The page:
• Record: found
            • Abstract: found
            • Article: not found

            Obsessive–compulsive disorder

            Obsessive–compulsive disorder (OCD) is a highly prevalent and chronic condition that is associated with substantial global disability. OCD is the key example of the ‘obsessive–compulsive and related disorders’, a group of conditions which are now classified together in the Diagnostic and Statistical Manual of Mental Disorders, Fifth Edition, and the International Classification of Diseases, 11th Revision, and which are often underdiagnosed and undertreated. In addition, OCD is an important example of a neuropsychiatric disorder in which rigorous research on phenomenology, psychobiology, pharmacotherapy and psychotherapy has contributed to better recognition, assessment and outcomes. Although OCD is a relatively homogenous disorder with similar symptom dimensions globally, individualized assessment of symptoms, the degree of insight, and the extent of comorbidity is needed. Several neurobiological mechanisms underlying OCD have been identified, including specific brain circuits that underpin OCD. In addition, laboratory models have demonstrated how cellular and molecular dysfunction underpins repetitive stereotyped behaviours, and the genetic architecture of OCD is increasingly understood. Effective treatments for OCD include serotonin reuptake inhibitors and cognitive–behavioural therapy, and neurosurgery for those with intractable symptoms. Integration of global mental health and translational neuroscience approaches could further advance knowledge on OCD and improve clinical outcomes.
              • Record: found
              • Abstract: found
              • Article: not found

              The descriptive epidemiology of obsessive-compulsive disorder.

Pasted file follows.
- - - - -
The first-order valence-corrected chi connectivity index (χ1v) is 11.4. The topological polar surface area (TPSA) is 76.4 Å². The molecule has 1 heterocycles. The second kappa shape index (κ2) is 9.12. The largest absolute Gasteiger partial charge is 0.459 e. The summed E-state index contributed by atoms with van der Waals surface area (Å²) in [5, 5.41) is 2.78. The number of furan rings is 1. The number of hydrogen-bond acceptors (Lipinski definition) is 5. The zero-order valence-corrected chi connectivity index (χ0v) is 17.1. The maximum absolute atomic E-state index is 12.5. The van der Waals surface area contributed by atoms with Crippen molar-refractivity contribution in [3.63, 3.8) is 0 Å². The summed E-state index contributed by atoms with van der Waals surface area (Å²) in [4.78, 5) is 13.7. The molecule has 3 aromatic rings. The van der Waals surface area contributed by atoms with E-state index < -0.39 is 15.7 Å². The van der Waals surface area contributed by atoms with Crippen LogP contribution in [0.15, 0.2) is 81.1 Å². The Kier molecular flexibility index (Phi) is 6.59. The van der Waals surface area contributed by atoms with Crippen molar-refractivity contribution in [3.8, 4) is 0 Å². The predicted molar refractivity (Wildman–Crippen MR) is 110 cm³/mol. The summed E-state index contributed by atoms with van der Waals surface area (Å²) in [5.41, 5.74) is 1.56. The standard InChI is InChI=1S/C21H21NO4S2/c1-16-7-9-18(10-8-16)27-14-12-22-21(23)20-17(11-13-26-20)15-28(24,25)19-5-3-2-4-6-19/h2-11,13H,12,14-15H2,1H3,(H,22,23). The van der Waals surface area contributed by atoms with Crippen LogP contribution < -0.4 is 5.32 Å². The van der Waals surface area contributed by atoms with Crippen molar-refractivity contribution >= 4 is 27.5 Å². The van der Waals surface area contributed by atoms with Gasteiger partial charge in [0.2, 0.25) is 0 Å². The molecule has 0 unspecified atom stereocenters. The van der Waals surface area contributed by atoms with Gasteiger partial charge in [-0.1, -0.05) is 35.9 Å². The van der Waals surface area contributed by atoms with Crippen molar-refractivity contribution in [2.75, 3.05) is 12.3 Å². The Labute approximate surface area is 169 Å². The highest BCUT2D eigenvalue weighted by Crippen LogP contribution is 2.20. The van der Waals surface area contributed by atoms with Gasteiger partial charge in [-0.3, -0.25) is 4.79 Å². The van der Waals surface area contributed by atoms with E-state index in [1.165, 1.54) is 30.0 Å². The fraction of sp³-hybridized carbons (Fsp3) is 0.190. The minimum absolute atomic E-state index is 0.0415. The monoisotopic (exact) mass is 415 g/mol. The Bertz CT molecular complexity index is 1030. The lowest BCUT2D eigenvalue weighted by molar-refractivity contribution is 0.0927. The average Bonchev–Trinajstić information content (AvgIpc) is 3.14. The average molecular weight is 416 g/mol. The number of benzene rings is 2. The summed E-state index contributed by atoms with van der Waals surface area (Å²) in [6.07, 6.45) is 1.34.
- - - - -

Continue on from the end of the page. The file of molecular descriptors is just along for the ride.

Since the early eighties, there has been a growing interest in the descriptive epidemiology of obsessive-compulsive disorder (OCD). In this narrative review, the authors describe the findings of a number of studies that employed selected instruments, such as the Diagnostic Interview Schedule, the Composite International Diagnostic Instrument, and the Schedule for Affective Disorders and Schizophrenia, to ascertain the prevalence and incidence rates for OCD in several different countries. We noted that there is a great heterogeneity of findings and that the potential reasons for this variability include not only the intrinsic characteristics of the population under study but also extrinsic factors (i.e., the several methodologically-informed decisions that are to be made before undertaking such investigations, such as the adoption of a specific diagnostic instrument). In order to further the knowledge on the epidemiology of OCD, it would be worthwhile to establish a global consensus regarding a standard assessment package for OCD, to produce more cross-culturally valid versions of the key research instruments, and to conduct studies specifically aimed at comparing the sociodemographic, clinical and prognostic aspects of OCD across different countries.

                Author and article information

                Braz J Psychiatry
                Braz J Psychiatry
                Brazilian Journal of Psychiatry
                Associação Brasileira de Psiquiatria
                22 June 2020
                Jan-Feb 2020
                : 43
                : 1
                : 108
                [1]Programa Transtornos do Espectro Obsessivo-Compulsivo, Laboratório de Psicopatologia e Terapêutica Psiquiátrica (LIM-23), Departamento e Instituto de Psiquiatria, Hospital das Clínicas, Faculdade de Medicina, Universidade de São Paulo (USP), São Paulo, SP, Brazil
                Author information

                This is an Open Access article distributed under the terms of the Creative Commons Attribution Non-Commercial License, which permits unrestricted non-commercial use, distribution, and reproduction in any medium, provided the original work is properly cited.

                : 30 May 2020
                : 2 June 2020
                Letters to the Editors


                Comment on this article